Round two: fight! HP announced a refresh of its Stream notebooks, a budget-priced line of Windows 10 laptops that were originally seen as Microsoftian alternatives to Chromebooks.  

The latest Stream refresh includes an updated version of the classic 11.6-inch notebook and its “x360” convertible variant, as well the return of the 14-inch Stream.

For the 2016-2017 lineup, HP is adding dual-antenna 802.11ac 2x2 Wi-Fi for better connectivity. The new Streams also have four color options (in select regions that we assume includes the U.S.), including blue, purple, white, and a black version for the x360 only.

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Editor’s pick: Download BlueStacks App Player to play Pokémon Go on your PC

Editor's pick: Download BlueStacks App Player to play Pokémon Go on your PC

Play Pokémon Go on Windows

Pokémon Go for Windows

BlueStack App Player simulates an Android smartphone on your Windows PC, enabling you to play mobile games on your desktop - including Pokémon Go. You don't even need to leave your desk.

Download BlueStacks App Player freeBefore we get started, remember that the game's developer Niantic is cracking down on apps that let you play Pokémon Go in non-standard ways, and there's a risk that your account could be blocked temporarily or even permanently. It's best to create a new account specifically for playing on the desktop, and not make any in-app purchases.

To get Pokémon Go for Windows, start by downloading and installing BlueStacks App Player. You'll be prompted to give it access to the Google Play Store - do this. Pokémon Go uses GPS data from Google Maps, but that won't be a problem because BlueStacks includes a tool that can spoof your location using Google Maps. Click the location icon in the left-hand menu, then search for a postcode and double-click to mark a point on the map. Once you're happy, click the Play button in the bottom right.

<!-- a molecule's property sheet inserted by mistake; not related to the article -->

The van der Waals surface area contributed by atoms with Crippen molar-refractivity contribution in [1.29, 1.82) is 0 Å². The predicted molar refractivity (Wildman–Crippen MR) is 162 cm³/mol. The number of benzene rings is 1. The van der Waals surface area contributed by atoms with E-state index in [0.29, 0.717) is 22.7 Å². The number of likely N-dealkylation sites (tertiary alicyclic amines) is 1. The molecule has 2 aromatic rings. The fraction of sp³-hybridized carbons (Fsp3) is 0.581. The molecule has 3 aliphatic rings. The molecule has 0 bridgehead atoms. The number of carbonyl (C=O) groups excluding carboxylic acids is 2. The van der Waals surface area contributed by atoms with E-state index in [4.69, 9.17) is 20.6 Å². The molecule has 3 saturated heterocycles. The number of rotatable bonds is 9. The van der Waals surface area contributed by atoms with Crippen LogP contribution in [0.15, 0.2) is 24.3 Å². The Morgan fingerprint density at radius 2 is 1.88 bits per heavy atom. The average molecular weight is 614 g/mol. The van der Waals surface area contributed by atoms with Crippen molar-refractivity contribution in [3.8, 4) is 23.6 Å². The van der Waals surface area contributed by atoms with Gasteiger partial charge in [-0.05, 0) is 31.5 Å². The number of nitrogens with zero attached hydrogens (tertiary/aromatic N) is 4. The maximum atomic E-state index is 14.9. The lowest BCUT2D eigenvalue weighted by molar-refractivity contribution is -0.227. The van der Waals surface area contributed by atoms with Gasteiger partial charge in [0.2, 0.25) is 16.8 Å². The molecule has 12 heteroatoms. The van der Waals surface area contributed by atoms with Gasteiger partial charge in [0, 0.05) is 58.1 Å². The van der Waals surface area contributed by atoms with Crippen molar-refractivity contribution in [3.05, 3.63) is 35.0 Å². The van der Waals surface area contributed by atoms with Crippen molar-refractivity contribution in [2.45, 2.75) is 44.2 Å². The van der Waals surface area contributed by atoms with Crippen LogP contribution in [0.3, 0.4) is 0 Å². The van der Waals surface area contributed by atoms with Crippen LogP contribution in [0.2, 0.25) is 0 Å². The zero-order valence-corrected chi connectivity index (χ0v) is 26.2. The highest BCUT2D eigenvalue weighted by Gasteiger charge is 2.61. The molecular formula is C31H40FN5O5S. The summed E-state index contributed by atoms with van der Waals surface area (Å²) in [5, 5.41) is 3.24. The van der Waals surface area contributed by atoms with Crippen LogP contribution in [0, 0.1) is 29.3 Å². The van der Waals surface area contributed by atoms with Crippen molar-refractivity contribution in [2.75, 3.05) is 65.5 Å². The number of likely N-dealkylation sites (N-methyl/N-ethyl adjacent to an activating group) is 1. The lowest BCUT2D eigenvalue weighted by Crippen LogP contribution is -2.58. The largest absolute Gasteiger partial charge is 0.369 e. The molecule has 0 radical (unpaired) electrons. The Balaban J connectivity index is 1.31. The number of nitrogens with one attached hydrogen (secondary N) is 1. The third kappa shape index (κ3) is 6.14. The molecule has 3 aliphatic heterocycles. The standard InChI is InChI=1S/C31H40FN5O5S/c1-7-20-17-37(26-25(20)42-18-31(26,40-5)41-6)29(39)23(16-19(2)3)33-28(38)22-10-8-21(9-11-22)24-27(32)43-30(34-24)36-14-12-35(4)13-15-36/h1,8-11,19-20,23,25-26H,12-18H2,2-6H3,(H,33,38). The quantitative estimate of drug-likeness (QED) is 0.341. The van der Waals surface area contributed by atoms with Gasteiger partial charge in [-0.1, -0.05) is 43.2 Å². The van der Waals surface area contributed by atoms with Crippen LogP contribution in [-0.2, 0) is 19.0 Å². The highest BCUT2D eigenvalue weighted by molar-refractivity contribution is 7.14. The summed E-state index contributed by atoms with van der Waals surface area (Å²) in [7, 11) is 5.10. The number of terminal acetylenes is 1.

Spoof your location in Google Maps

Now click the 'Android' tab at the top and wait a moment for it to load. If you can't see Pokémon Go under Trending Apps, you can search for it instead.

The app might take a while to load, particularly during peak times, but be patient - it's not frozen. Log in or create a new account, then enter your date of birth and click through the introduction. Set up your character and you're ready to go.

Play Pokémon Go with BlueStacks

You can navigate Pokémon Go for Windows using the WASD keys and hold the Shift key while moving to run (bearing in mind that the game might assume you're driving). Clicking your mouse is the equivalent of tapping the screen.

You'll want to turn off the camera, since you're not actually exploring outside, which can sometimes cause the app to freeze. If this happens, close BlueStacks and search your PC for REGEDIT. You might be nervous about editing the Windows registry, but it's a very small change that will only affect BlueStacks.

Disable the camera option in Bluestacks' registry entry

Go to HKEY_LOCAL_MACHINE\SOFTWARE\BlueStacks\Guests\Android\Config, then click 'Camera' and change the '1' to '0'. Click 'OK', close REGEDIT and re-open BlueStacks. You'll now be able to turn off the camera option without the program freezing and catch your first creature.

Download BlueStacks App Player freeBlueStacks is a great tool for trying new apps without downloading them to your phone. It doesn't support everything in the Google Play store, but it's updated frequently and more are added daily.